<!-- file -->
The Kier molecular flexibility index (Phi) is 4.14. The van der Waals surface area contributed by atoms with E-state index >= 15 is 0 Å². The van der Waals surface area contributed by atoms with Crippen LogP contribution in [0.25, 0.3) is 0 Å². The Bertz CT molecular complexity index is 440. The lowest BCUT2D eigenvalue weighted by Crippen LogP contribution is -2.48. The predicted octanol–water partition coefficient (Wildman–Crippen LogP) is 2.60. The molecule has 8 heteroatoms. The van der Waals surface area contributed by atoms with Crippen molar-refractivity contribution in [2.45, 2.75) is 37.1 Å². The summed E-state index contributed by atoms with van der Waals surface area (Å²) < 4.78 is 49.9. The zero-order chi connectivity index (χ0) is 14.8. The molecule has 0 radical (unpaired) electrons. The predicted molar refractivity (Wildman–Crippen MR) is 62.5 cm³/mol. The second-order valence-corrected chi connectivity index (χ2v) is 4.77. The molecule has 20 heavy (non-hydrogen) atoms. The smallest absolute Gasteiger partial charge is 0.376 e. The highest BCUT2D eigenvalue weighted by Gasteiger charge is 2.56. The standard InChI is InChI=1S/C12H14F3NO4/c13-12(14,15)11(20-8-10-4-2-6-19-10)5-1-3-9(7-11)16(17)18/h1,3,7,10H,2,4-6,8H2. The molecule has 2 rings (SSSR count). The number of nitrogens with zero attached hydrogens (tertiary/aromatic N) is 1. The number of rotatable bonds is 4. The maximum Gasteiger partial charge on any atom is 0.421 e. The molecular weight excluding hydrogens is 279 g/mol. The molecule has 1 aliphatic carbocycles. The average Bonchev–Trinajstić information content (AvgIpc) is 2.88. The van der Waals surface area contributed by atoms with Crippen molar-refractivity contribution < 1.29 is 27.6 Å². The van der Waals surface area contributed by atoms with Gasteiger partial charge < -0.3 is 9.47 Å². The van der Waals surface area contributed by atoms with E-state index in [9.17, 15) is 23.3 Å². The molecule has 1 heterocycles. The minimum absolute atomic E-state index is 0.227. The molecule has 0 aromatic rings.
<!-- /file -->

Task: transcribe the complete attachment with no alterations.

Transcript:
The Kier molecular flexibility index (Phi) is 4.14. The van der Waals surface area contributed by atoms with E-state index >= 15 is 0 Å². The van der Waals surface area contributed by atoms with Crippen LogP contribution in [0.25, 0.3) is 0 Å². The Bertz CT molecular complexity index is 440. The lowest BCUT2D eigenvalue weighted by Crippen LogP contribution is -2.48. The predicted octanol–water partition coefficient (Wildman–Crippen LogP) is 2.60. The molecule has 8 heteroatoms. The van der Waals surface area contributed by atoms with Crippen molar-refractivity contribution in [2.45, 2.75) is 37.1 Å². The summed E-state index contributed by atoms with van der Waals surface area (Å²) < 4.78 is 49.9. The zero-order chi connectivity index (χ0) is 14.8. The molecule has 0 radical (unpaired) electrons. The predicted molar refractivity (Wildman–Crippen MR) is 62.5 cm³/mol. The second-order valence-corrected chi connectivity index (χ2v) is 4.77. The molecule has 20 heavy (non-hydrogen) atoms. The smallest absolute Gasteiger partial charge is 0.376 e. The highest BCUT2D eigenvalue weighted by Gasteiger charge is 2.56. The standard InChI is InChI=1S/C12H14F3NO4/c13-12(14,15)11(20-8-10-4-2-6-19-10)5-1-3-9(7-11)16(17)18/h1,3,7,10H,2,4-6,8H2. The molecule has 2 rings (SSSR count). The number of nitrogens with zero attached hydrogens (tertiary/aromatic N) is 1. The number of rotatable bonds is 4. The maximum Gasteiger partial charge on any atom is 0.421 e. The molecular weight excluding hydrogens is 279 g/mol. The molecule has 1 aliphatic carbocycles. The average Bonchev–Trinajstić information content (AvgIpc) is 2.88. The van der Waals surface area contributed by atoms with Crippen molar-refractivity contribution < 1.29 is 27.6 Å². The van der Waals surface area contributed by atoms with Gasteiger partial charge < -0.3 is 9.47 Å². The van der Waals surface area contributed by atoms with E-state index in [9.17, 15) is 23.3 Å². The molecule has 1 heterocycles. The minimum absolute atomic E-state index is 0.227. The molecule has 0 aromatic rings.